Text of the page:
Knight Center
Knight Center

Topic “political coverage”

Press leader denounces undue blame placed on private media in Venezuela

As Colombia commemorated the Day of the Journalist on Saturday, Feb. 9, the president of the Venezuelan National Union of Journalists (CNP in Spanish), Tinedo Guía -- who was visiting the Venezuelan state of Táchira at the invitation of the North Santander Journalist Circle, a Colombian organization -- warned about the difficulties reporters face in his country, reported El Universal. Read more »

Venezuelan State TV reporters beaten at opposition political rally

A group of reporters for the Venezuelan State television channel VTV were beaten during a meeting of the Democratic Unity Table (MUD in Spanish), a coalition of political parties opposed to President Hugo Chávez's administration, reported the Press and Society Institute (IPYS in Spanish). Around 20 bodyguards for the mayor of Caracas, Antonio Ledezma, started attacking the reporters during the MUD president's speech. Read more »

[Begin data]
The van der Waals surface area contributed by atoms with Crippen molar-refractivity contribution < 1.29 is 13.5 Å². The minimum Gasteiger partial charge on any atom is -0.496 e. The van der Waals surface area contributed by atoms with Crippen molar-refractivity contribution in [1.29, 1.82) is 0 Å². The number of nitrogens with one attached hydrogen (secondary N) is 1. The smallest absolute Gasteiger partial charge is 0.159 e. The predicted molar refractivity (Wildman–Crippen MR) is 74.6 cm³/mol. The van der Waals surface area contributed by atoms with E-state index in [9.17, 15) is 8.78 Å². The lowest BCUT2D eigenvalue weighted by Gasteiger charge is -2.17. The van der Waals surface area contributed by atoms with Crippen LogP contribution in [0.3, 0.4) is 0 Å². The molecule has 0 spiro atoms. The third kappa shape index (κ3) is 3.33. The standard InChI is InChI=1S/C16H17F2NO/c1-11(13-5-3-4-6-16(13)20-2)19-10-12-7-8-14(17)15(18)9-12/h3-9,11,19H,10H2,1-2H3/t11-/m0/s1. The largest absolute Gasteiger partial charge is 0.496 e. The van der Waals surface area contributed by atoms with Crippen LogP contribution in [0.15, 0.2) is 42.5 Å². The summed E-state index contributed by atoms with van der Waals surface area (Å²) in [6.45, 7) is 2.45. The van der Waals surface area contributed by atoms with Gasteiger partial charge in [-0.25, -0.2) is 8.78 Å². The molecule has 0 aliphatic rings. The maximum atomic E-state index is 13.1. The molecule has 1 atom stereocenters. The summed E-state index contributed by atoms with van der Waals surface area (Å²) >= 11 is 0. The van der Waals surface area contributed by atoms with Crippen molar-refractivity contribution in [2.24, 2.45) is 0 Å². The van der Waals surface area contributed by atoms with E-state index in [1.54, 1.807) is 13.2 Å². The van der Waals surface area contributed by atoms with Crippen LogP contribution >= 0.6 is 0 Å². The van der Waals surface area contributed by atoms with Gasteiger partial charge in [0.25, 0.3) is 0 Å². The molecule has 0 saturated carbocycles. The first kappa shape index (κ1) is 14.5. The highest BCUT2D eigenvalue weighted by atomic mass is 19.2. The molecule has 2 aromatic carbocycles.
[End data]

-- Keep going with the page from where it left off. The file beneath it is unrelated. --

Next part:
IPYS Venezuela accuses government of violating press freedoms during elections

The Press and Society Institute (IPYS in Spanish) of Venezuela recorded 19 incidents that affected press freedom in the country during the presidential elections that took place on Sunday, Oct. 7, the group said in a report released on Oct. 11. According to IPYS Venezuela, the events happened between the week before the elections and the days after the results were announced. Read more »

Vanity Fair’s profile of Obama re-opens debate on giving sources the right to approve quotes

The debate over whether journalists should be allowing political figures to approve quotes before they appear in print or online gained strength last week with the news that author Michael Lewis gave the White House quote approval before he embarked on a profile of President Barack Obama for Vanity Fair. Read more »

Fact-checking U.S. political speeches comes under scrutiny

It would seem obvious that checking the veracity of political statements has always been part of the journalist's job, but lately "fact-checking" has become a controversial trend in American presidential politics as the spotlight shifted away from Paul Ryan, the Republican's vice-presidential candidate, to Bill Clinton, the former Democratic president. Read more »


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